The Slovenia Times

Lobbying Association Warns of Many Grey Areas


The head of the association, Mihael Cigler, said that non-transparent approaching of those in power is possible due to lobbyists' avoidance of being included in the lobbying registry.

He said that regulating the lobbying activity with the act on integrity and prevention of corruption was not the right way to go.

The move stigmatised lobbying and averted lobbyists from registering their activity, Cigler explained.

Consequently, there are very few reports on contacts with lobbyists on the local level, with foreign organisations as part of the privatisation process and with networks of international law and financial firms and other interest groups, he said.

Cigler believes Slovenia should follow the example of the EU, where lobbying activities are not restricted to professional lobbyists but include all interest groups such as companies, NGOs, various associations, trade unions and church organisations.

The Lobbying Association proposes that the lobbying activities be regulated in a special law that would enable the development of the activity as it is developing within the EU institutions.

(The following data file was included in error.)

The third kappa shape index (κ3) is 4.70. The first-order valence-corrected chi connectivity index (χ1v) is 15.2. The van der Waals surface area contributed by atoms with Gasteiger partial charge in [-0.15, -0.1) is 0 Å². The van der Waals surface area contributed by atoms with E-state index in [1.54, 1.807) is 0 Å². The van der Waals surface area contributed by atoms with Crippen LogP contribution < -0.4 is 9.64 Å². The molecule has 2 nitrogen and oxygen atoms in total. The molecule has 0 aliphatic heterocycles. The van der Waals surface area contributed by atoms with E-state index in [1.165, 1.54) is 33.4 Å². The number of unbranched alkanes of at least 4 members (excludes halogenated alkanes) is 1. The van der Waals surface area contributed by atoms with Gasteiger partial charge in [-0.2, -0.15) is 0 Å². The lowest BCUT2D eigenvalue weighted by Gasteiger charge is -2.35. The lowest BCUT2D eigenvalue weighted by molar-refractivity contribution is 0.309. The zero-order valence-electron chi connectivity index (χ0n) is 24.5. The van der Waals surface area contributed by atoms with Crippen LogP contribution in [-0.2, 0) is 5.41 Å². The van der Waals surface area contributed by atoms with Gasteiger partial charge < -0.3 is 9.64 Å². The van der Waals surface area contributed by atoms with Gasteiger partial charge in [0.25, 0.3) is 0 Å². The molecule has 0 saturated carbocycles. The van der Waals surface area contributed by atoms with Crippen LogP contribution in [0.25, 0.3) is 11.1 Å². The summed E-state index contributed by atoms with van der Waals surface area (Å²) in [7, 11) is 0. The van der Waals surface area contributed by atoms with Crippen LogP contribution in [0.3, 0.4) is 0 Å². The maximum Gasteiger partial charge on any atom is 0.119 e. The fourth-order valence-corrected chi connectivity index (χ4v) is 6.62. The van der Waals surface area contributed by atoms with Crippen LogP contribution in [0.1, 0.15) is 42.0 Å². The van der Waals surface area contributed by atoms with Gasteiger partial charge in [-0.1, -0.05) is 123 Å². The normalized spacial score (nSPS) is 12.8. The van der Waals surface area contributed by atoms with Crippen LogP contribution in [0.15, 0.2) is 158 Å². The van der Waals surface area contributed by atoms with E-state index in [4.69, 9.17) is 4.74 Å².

Secretary General of TI Slovenia Vid Doria agrees that the Slovenian system needs to be overhauled despite the good grades it got in the TI report released today.

The assessed rate of observing the principles of transparency, integrity and equal access is 55% in Slovenia, meaning that the state cannot efficiently prevent illegal influencing on important decisions.

That fact that all other countries fare even worse was labelled "extremely worrying" by Doria.

The transparency of lobbying activities in Slovenia is "extremely low", which TI already highlighted in its December report, he said.

TI Slovenia has therefore already forwarded its recommendations for improvements to the Public Administration Ministry, he said.


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